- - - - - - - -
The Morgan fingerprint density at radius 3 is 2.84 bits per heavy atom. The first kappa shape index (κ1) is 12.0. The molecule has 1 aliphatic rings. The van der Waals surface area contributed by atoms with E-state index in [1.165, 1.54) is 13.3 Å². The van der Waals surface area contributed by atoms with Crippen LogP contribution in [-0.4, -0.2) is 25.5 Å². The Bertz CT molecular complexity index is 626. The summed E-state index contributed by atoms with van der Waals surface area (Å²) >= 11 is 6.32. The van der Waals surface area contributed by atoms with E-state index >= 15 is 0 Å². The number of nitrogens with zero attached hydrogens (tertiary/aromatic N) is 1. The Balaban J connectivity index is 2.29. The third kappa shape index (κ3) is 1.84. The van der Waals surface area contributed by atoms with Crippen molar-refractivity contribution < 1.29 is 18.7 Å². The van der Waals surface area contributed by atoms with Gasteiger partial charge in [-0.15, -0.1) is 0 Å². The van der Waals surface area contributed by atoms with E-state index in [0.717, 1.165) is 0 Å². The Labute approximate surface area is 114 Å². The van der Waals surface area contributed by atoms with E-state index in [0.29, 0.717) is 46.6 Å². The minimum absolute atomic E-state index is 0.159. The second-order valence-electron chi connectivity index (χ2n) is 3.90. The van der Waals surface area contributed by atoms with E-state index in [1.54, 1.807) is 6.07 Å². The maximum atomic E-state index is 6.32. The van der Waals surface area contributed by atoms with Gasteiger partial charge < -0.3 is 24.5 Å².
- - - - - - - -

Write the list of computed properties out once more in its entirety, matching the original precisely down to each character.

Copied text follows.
The Morgan fingerprint density at radius 3 is 2.84 bits per heavy atom. The first kappa shape index (κ1) is 12.0. The molecule has 1 aliphatic rings. The van der Waals surface area contributed by atoms with E-state index in [1.165, 1.54) is 13.3 Å². The van der Waals surface area contributed by atoms with Crippen LogP contribution in [-0.4, -0.2) is 25.5 Å². The Bertz CT molecular complexity index is 626. The summed E-state index contributed by atoms with van der Waals surface area (Å²) >= 11 is 6.32. The van der Waals surface area contributed by atoms with E-state index >= 15 is 0 Å². The number of nitrogens with zero attached hydrogens (tertiary/aromatic N) is 1. The Balaban J connectivity index is 2.29. The third kappa shape index (κ3) is 1.84. The van der Waals surface area contributed by atoms with Crippen molar-refractivity contribution < 1.29 is 18.7 Å². The van der Waals surface area contributed by atoms with Gasteiger partial charge in [-0.15, -0.1) is 0 Å². The van der Waals surface area contributed by atoms with E-state index in [0.717, 1.165) is 0 Å². The Labute approximate surface area is 114 Å². The van der Waals surface area contributed by atoms with E-state index in [0.29, 0.717) is 46.6 Å². The minimum absolute atomic E-state index is 0.159. The second-order valence-electron chi connectivity index (χ2n) is 3.90. The van der Waals surface area contributed by atoms with E-state index in [1.54, 1.807) is 6.07 Å². The maximum atomic E-state index is 6.32. The van der Waals surface area contributed by atoms with Gasteiger partial charge < -0.3 is 24.5 Å².